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The Landscape Architecture Foundation (LAF) invests in research, scholarships, and leadership initiatives to increase our collective capacity to achieve sustainability and cultivate the next generation of design leaders. As our 50th year comes to a close, we’d like to thank our many friends, donors, and partners whose generous support helped to make this an extraordinary year.
In 2016, LAF greatly expanded its voice and its reach. Over 700 forward-thinking landscape architects, students, and allied professionals attended LAF’s unprecedented New Landscape Declaration: A Summit on Landscape Architecture and the Future. The summit and its resulting call to action gained worldwide attention and have many in design and development circles echoing sentiments that LAF has long asserted.
After attending the Summit, Patrick Sisson of Curbed wrote:
“It quickly became clear the surface-level public perception of the job, usually limited to designing parks, wasn’t nearly broad enough. …increasingly, the city, urban populations, and the environment at large are the purview of this evolving profession.”
Martin C. Pedersen of Common Edge wrote:
“I, too, believe that landscape architects are uniquely qualified to lead the climate charge… Connecting to people and natural systems is what landscape architects do. It’s time we start using them.”
IFLA Americas President Raquel Peñalosa wrote:
“I commend the leadership of LAF on convening landscape architects to act upon the challenges today facing our planet and taking us to the next level of purpose and clarity.”
With generous support from donors, LAF is able to spur the profession forward with transformative initiatives like the summit and the New Landscape Declaration. The foundation also accomplished the following in 2016:
- Awarded $125,000 to students through scholarships, fellowships, and research assistantships.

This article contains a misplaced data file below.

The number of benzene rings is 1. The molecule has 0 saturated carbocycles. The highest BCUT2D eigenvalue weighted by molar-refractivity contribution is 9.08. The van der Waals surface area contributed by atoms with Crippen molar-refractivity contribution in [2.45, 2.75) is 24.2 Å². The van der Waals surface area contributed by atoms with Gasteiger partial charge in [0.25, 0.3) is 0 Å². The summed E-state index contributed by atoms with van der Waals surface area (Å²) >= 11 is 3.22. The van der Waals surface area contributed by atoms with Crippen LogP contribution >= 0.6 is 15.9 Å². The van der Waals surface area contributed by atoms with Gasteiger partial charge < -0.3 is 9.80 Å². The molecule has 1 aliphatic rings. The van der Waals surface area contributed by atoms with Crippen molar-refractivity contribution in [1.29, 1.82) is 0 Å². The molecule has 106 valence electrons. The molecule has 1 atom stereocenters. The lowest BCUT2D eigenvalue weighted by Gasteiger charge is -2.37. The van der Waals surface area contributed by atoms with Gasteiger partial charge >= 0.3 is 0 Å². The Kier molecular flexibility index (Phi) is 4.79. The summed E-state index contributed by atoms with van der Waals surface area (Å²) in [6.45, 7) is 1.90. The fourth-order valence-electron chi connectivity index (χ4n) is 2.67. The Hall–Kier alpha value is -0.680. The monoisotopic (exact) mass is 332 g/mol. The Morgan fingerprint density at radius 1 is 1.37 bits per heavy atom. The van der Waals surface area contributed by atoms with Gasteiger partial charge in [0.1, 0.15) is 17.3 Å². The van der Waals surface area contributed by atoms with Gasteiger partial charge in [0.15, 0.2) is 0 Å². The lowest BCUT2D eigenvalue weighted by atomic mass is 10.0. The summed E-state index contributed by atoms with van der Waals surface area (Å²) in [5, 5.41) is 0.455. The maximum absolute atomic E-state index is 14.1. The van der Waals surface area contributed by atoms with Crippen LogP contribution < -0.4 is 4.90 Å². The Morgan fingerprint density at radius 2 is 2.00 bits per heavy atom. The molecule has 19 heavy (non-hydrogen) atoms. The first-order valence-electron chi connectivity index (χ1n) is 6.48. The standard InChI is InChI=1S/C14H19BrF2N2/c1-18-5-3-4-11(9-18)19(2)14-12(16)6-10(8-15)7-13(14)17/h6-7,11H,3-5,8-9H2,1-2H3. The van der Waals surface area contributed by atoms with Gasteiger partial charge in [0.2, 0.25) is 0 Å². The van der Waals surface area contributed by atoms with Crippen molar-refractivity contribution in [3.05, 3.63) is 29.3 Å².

- Funded landscape performance research to bolster non-profit organizations, community leaders, and advocates as they make a case for more environmentally friendly practices and policies.
- Awarded $12,500 in mini-grants to faculty to develop and test models for integrating landscape performance in design education.
- Launched the new $25,000 LAF Fellowship for Innovation and Leadership for mid-career to senior-level professionals.
Please consider investing in the Landscape Architecture Foundation in your year-end giving so that LAF can continue to lead the charge and deliver innovative programs to increase its impact at this historic time when the services and talents of landscape architects are so vitally needed. Show your commitment and give back to the profession by making a tax-deductible contribution online or learn about the many ways to support the Foundation.
LAF is a tax-exempt organization under 501(c)(3) of the Internal Revenue Code. Your charitable contribution is deductible to the full extent allowed by law.
The 2016-2017 LAF Board of Directors began its term on October 21 at LAF’s Annual Board Meeting in New Orleans. Jennifer Guthrie, FASLA of Gustafson Guthrie Nichol became President, succeeding Kona Gray, ASLA of EDSA, who was at the helm during LAF’s monumental 50th anniversary year, which included an unprecedented summit and major capital campaign. Adam Greenspan, ASLA of PWP Landscape Architecture became President-Elect.
Past-President Mark Dawson, FASLA of Sasaki Associates returned to a role as Vice President of Finance, and five other Directors assumed roles as officers on the Executive Leadership Team.
- Vice President of Education:
Stephanie Rolley, FASLA, AICP, Kansas State
- Vice President of Research:
M. Elen Deming, DDes, University of Illinois at Urbana-Champaign
- Vice President of Leadership:
Monte Wilson, ASLA, Jacobs Engineering
- Vice President of Communication:
Richard E. Heriford, Landscape Forms
- Vice President of Finance:
Mark O. Dawson, FASLA, Sasaki Associates
- Vice President of Development:
Jim Manskey, ASLA, TBG Partners
This year, 11 individuals retired off the Board of Directors, in many cases after extended terms of service. LAF extends our sincerest thanks to the following outgoing Board members for their transfomative contributions: